Everyone knows that electroclash is dead, right? This time last year, New York titans of the genre Fischerspooner were signing a £1 million deal with London’s Ministry of Sound label. By the end of 2002, their album (#1, due out in the U.S. in February) flopped, their tour was canceled, and Ministry fell into disarray. It seemed that electroclash and its ludicrous outfits, pretentious lyrics, and trashy ’80s synths were toast.
But no one told the denizens of Nag Nag Nag. Named after a song by synth pioneers Cabaret Voltaire, Nag isn’t just London’s hottest weekly party but the wildest the capital has seen since famed early-’90s cross-dressing fiesta Kinky Gerlinky. Every Wednesday, eye-shadowed men and women in pig masks and spiked, skintight PVC trousers queue round the block to get into this subterranean Soho sweatbox. There, they go bananas to electro old and new (from the Normal’s 1978 classic ”Warm Leatherette” to Freeform Five’s anthemic ”Perspex Sex”).
And the freak show seems to be drawing a crowd. Sober U.K. broadsheet The Guardian claims the male regulars’ extravagant sartorial sense heralds a revolution in menswear. Celebs like Kate Moss, Bjork, and Boy George flock there weekly.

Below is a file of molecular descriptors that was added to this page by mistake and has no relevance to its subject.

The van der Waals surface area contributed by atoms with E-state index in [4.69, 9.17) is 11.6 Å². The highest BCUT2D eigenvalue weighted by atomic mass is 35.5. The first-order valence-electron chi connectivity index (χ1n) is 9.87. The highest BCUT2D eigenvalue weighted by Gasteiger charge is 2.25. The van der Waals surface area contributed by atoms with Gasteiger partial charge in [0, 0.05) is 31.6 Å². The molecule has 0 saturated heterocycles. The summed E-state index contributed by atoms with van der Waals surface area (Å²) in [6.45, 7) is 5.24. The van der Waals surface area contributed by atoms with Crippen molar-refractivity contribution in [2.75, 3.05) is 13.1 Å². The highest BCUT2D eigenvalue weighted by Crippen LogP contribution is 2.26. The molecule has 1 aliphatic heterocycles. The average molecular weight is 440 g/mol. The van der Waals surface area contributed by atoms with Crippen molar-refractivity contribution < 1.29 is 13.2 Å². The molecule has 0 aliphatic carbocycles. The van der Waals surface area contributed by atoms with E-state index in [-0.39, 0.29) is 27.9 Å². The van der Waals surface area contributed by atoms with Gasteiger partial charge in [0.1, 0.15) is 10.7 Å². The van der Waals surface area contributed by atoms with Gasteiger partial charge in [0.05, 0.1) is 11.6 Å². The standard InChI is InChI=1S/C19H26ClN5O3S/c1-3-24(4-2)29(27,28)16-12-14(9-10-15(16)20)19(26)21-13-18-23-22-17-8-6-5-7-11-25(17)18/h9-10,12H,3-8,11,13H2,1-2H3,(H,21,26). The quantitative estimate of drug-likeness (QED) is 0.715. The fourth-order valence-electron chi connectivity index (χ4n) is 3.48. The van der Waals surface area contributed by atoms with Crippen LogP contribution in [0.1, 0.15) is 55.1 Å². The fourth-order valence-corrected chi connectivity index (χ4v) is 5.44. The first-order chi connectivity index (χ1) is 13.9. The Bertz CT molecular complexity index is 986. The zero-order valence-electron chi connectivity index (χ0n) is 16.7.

Beyond fashion, Nag’s success proves that electroclash is becoming dance music as significant as house, U.K. garage, and on these shores, hip-hop. Electro tracks like Bangkok Impact’s nine-minute, vocoder-driven ”Masters of the Universe,” Water Lilly’s sticky sweet ”Let Me Be Your Fan,” and Miss Kittin and the Hacker’s ”The Beach” are pouring in from all corners of the world. You can hear some of them on Swiss-based label Mental Groove’s compilation Where Is Here, or Ghostly International’s Italo-house-flavored Tangent 2002: Disco Nouveau.
Claims of electroclash’s death actually gave its practitioners a space in which to do their thing without the intrusion of rubbernecking part-timers. And having rediscovered the joys of outrageous dress and Giorgio Moroder bass lines, London’s hedonists aren’t about to give it up anytime soon. — Alex Needham, NME Associate Editor
MORE THAN OKAY IN THE U.K.
MORE THAN OKAY IN THE U.K.
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